1. I have been tempted by these CD-books when browsing the web and have not succumbed thus far. So, I wonder how well it would compare re: the cost of printing all the pages from these types of CD-books at home and then taking them in to get bound in a print shop would be? Perhaps if you have a friend who could take the sheets into work to use on the company's binder that might work out too. We have an old fashioned hand-operated "comb-binding" machine at my work, and so long as we bring in our own "combs" and cardboard covers/plastic front sheet then they don't mind us using it :)!

    Hmmm... I think I might look up binders on eBay now LOL!

  2. Threads recently had a big sale on DVDs. Now I can see why. The idea of DVDs has not appealed to me for the reasons you mentioned, at least so far it hasn't. Sorry you are out money that could have been spent on glorious fabric!

  3. Thank you for the review of the DVD book. I can't see the advantage of DVD books. I need a technical book to be paper, where I can highlight, make notes, sketches, etc, and open by the machine.

  4. I bought a Threads DVD two years ago and have yet to play it. Gimme books any day!!

  5. First of all, we need to distinguish between a CD or DVD book and a DVD. I like the Claire Shaeffer Couture Basics Workshop DVD. I also bought the new edition of "Couture Sewing."

    I own David Page Coffin's book on Shirtmaking and I've read that the DVD is good. I've considered buying it, but the library has it.

    Now we come to CD books. They are a pain. A woman who took fashion design evening classes with me took a class with Kenneth King and I don't know if they got the CD as part of the class or if she bought it. Anyway, unsolicited by me, she printed out the entire book and presented it to me in a binder.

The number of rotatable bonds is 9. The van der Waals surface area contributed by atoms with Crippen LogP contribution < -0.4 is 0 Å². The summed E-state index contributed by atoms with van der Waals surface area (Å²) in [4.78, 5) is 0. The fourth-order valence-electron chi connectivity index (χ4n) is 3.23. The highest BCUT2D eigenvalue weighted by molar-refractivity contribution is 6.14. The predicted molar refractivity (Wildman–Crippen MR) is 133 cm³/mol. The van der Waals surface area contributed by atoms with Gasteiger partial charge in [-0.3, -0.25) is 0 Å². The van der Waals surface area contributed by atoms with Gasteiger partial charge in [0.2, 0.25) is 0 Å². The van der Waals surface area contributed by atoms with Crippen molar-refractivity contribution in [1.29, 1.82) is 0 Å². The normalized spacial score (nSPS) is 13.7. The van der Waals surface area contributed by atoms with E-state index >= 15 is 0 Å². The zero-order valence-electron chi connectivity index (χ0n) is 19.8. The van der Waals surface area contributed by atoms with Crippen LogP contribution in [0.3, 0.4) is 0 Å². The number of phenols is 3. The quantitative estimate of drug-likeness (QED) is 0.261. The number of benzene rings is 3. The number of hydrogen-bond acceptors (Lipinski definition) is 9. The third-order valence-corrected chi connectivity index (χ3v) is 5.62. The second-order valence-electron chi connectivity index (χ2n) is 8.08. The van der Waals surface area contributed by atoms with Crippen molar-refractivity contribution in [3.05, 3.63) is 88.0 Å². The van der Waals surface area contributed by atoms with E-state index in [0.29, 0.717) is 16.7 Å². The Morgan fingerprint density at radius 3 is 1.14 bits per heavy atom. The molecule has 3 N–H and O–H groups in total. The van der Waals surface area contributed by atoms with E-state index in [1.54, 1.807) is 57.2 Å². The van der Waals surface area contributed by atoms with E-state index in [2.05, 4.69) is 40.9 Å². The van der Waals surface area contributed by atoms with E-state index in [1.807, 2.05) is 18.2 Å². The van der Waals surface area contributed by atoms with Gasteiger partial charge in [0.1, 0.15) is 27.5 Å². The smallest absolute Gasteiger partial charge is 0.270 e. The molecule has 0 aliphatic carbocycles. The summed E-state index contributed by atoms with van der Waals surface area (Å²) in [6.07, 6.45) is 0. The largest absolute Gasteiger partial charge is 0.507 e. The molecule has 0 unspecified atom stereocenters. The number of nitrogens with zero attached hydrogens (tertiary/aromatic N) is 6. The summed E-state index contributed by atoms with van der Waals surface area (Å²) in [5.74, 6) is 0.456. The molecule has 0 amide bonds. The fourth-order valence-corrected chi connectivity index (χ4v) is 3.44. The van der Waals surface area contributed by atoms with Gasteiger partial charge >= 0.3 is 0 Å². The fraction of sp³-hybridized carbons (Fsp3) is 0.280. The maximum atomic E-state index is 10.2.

Normally, I'd feel guilty, but she and I have spent a lot of money on classes and books related to KK and I'm sure I'll spend more in the future.

    If I had my druthers, a book and DVD combo would be the best. But frankly, fitting is not something that I think I could learn to do well from either a book or a video.

    Has anyone bought the book King offers on his website about how to use a sloper to adjust commercial patterns? He didn't write it.

  6. As much as I love reading books on my iphone...I always prefer to own something with paper.

  7. Give me a book any day.......printing those CD books are costly, and invariably heavy to lug around, never feeling as secure as an old fashioned hard cover book.........

  8. Nancy, have you thought about getting a spiral binding machine? They are easy to find on Ebay and run from about $50 to $130. The machine punches the holes and also inserts the spiral. The spirals comes in several sizes. For a cover there are clear plastic sheets that are pre-punched. The electric ones are easier to use and can do thicker stacks of paper. Here is a link to some:

  9. well its not a hard to be safe your CD jackets, there is lot of options to be cover your Cd's & DVDs very safely, i used to Cardboard cd sleeve printing to safe my university projects and course which i have in Cd's, its also looking interesting because of printing on cardboard :D